Alejandro Martinez

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17 January, 2015IoTGame DevelopmentScriptingLuaRuby🕐 2min read

Connecting Minecraft and the Real World™

For those who don’t know me I have to say that I’m a big fan of Minecraft (1 and 2). And I’ve always wanted to connect the things that happen in that virtual world with the things in our real world (and other people have done great things; House light sync, controlling a Christmas tree. Now that I have one of the pieces of the puzzle I am available to do it, so this morning I started writing some code and in a couple of hours I accomplished my objective.

We can think of connecting the two worlds as to different steps:

  • Extracting data from Minecraft to a real computer.
  • Make the real computer do something in the real world.

Note: obviously you can also do it the other way around. Change things in your Minecraft world in response of things that happen in the real world.

Update: Check this other post to know how I've sync the real weather of my city info Minecraft.

To extract information from Minecraft I’ve used ComputerCraft, a mod that adds computers and turtles to the game. I’ve used a computer with a simple program that detects the changes on a Redstone signal and writes the state into a file. That file is the bridge between Minecraft and your real computer.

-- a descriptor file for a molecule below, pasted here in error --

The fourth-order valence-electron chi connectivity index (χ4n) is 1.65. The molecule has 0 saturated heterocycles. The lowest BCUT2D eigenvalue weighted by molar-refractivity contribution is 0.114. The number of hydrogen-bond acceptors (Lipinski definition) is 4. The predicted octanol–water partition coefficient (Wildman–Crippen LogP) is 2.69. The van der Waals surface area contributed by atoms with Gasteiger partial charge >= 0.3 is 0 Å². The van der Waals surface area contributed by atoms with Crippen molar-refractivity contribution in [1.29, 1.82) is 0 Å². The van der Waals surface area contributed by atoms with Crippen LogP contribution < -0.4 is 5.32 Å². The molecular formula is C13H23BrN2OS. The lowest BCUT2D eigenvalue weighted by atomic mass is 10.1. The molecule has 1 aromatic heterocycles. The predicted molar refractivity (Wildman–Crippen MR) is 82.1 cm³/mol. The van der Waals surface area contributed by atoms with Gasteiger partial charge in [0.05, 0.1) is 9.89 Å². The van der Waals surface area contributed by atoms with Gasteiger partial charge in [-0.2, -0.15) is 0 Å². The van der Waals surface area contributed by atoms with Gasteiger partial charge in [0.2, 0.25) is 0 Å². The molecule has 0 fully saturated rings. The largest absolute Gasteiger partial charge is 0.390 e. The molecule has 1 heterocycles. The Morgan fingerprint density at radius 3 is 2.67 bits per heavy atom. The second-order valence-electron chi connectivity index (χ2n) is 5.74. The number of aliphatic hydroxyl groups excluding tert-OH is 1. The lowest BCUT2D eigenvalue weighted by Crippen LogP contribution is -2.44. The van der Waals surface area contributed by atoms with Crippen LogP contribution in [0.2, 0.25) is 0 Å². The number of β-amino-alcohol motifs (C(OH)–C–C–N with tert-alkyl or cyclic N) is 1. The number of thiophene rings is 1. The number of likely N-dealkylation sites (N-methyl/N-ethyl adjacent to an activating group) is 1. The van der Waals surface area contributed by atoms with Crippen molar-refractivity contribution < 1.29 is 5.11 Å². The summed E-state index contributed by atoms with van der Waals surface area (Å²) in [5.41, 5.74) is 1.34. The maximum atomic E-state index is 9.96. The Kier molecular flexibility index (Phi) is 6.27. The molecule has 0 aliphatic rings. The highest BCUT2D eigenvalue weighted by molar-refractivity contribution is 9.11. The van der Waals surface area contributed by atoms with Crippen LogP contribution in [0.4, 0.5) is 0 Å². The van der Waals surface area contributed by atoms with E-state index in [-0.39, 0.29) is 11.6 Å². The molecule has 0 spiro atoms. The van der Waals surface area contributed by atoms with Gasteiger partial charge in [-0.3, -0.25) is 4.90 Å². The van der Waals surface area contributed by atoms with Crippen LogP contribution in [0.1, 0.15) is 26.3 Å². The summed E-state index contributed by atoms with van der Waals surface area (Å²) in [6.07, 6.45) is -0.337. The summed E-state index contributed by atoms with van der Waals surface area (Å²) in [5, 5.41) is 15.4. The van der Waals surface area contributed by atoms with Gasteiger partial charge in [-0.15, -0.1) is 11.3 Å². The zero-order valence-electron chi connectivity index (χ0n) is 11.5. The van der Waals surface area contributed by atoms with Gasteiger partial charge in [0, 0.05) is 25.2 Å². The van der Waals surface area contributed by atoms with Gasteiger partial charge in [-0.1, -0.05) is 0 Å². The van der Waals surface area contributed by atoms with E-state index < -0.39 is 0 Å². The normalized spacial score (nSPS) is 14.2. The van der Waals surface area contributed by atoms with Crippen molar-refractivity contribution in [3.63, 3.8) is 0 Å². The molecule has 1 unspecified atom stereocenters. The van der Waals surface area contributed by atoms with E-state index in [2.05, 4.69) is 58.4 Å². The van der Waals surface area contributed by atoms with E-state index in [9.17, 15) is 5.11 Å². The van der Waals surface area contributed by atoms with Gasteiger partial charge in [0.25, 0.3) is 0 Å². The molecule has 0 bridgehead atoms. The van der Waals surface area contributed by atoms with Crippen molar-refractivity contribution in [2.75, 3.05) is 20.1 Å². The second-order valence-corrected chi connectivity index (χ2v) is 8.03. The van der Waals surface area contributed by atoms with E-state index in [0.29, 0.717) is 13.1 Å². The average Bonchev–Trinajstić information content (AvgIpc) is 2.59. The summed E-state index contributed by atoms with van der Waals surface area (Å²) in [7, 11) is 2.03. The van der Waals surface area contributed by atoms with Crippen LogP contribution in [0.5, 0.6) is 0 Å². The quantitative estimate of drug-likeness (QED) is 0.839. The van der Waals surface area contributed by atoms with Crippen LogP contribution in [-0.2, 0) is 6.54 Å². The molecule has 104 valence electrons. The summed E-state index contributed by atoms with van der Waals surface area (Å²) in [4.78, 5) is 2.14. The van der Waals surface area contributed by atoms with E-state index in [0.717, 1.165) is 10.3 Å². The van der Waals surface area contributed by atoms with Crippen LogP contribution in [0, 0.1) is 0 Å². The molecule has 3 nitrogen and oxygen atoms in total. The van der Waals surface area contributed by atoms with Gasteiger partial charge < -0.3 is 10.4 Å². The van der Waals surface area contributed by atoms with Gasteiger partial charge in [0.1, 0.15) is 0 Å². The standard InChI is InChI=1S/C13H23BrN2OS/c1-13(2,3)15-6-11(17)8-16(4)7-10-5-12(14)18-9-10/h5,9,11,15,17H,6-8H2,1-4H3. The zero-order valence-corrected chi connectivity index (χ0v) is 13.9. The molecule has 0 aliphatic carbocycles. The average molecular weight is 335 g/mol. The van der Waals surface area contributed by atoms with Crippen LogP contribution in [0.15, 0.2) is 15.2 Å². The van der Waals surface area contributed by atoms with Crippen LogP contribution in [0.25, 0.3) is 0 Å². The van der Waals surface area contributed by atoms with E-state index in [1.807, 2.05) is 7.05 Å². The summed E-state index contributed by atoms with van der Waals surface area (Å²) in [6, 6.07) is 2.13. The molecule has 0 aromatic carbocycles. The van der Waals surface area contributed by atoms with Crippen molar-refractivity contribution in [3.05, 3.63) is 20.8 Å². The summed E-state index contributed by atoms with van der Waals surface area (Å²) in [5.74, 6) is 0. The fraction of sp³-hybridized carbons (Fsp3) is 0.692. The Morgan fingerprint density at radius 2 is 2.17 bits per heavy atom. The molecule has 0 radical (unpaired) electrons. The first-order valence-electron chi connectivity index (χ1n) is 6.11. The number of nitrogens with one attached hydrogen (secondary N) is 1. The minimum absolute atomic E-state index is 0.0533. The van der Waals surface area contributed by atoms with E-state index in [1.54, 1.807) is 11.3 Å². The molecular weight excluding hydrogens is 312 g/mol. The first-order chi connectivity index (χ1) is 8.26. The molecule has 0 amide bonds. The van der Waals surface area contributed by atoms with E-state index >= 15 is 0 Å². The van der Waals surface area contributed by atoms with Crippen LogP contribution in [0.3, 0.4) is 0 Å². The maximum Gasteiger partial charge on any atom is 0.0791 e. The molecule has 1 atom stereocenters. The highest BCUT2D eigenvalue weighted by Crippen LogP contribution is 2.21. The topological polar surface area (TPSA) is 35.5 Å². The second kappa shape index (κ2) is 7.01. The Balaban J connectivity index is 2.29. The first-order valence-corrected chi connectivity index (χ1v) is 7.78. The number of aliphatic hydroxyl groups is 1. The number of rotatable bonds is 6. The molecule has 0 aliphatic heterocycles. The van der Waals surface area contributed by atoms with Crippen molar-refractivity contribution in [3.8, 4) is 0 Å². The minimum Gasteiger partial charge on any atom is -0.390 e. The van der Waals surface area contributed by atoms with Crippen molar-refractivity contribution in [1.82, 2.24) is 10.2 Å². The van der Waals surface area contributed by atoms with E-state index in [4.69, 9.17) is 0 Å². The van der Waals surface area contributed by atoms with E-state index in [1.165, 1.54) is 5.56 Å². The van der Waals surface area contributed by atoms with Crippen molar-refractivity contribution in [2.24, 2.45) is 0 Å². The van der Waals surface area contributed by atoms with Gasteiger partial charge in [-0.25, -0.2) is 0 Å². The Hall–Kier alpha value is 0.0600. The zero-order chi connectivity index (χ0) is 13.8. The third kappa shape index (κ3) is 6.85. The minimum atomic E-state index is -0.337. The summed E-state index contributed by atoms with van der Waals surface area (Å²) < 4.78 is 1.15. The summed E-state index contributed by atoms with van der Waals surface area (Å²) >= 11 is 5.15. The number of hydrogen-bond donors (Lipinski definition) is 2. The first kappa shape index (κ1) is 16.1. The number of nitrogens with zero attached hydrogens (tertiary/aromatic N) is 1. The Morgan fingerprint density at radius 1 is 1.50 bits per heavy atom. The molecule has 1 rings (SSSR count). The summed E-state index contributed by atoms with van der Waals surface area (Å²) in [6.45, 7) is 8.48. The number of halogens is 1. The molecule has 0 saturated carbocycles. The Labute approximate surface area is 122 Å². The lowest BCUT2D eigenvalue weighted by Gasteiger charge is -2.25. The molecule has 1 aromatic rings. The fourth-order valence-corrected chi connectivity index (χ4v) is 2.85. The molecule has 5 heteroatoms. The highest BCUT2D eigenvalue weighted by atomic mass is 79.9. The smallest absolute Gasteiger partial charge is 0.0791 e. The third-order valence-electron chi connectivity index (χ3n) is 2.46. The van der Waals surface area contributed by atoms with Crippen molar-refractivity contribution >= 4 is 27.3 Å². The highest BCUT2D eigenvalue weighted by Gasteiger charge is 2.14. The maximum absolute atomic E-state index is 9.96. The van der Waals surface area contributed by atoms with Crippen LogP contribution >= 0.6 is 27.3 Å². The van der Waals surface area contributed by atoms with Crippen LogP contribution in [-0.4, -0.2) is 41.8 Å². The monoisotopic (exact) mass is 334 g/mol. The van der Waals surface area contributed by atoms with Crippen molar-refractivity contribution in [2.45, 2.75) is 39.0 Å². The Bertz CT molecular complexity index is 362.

{% highlight lua %} local SIDE = "back"

function fillFile(file) local signal = redstone.getInput(SIDE) file.write(signal) end

while true do f = fs.open('bridge.out','w') fillFile(f) f.close()

sleep(1) end {% endhighlight %}

Then I’ve wrote a script that reacts to changes in that file. Every time that the computer in Minecraft changes the file, the script on the real computer has the chance to do something.

{% highlight ruby %} require 'listen'

tolisten = "" // computer craft folder

previous = false

listener = Listen.to(tolisten, only: /.out$/) do |modified, added, removed| if modified.count > 0 then file = File.open(modified[1]) contents = file.read file.close() puts "-" + contents + "-" if contents.include? "true" then if !previous then puts "on" system "wemo switch sol on" end previous = true else if previous then puts "off" system "wemo switch sol off" end previous = false end puts "done" end end listener.start # not blocking sleep {% endhighlight %}

This is the last piece of the puzzle that I was talking about, a WeMo Switch. You need something that you can control with a computer, and now that Home Automation (domotique) is so accessible is a good moment to try things like this. As you can see I use ouimeaux to send commands to the WeMo Switch. It’s the most reliable API that I’ve found to do it.

So that’s it! Combining Minecraft, Computercraft, LUA, Ruby, a Python program and a WeMo Switch I can connect Minecraft with the Real World™. A funny Saturday morning! :D

👉🏻 If you have any feedback you can reach me at alexito4

Real world weather into MinecraftPost-Publicity Personalities

Alejandro Martinez
alexito4@gmail.com

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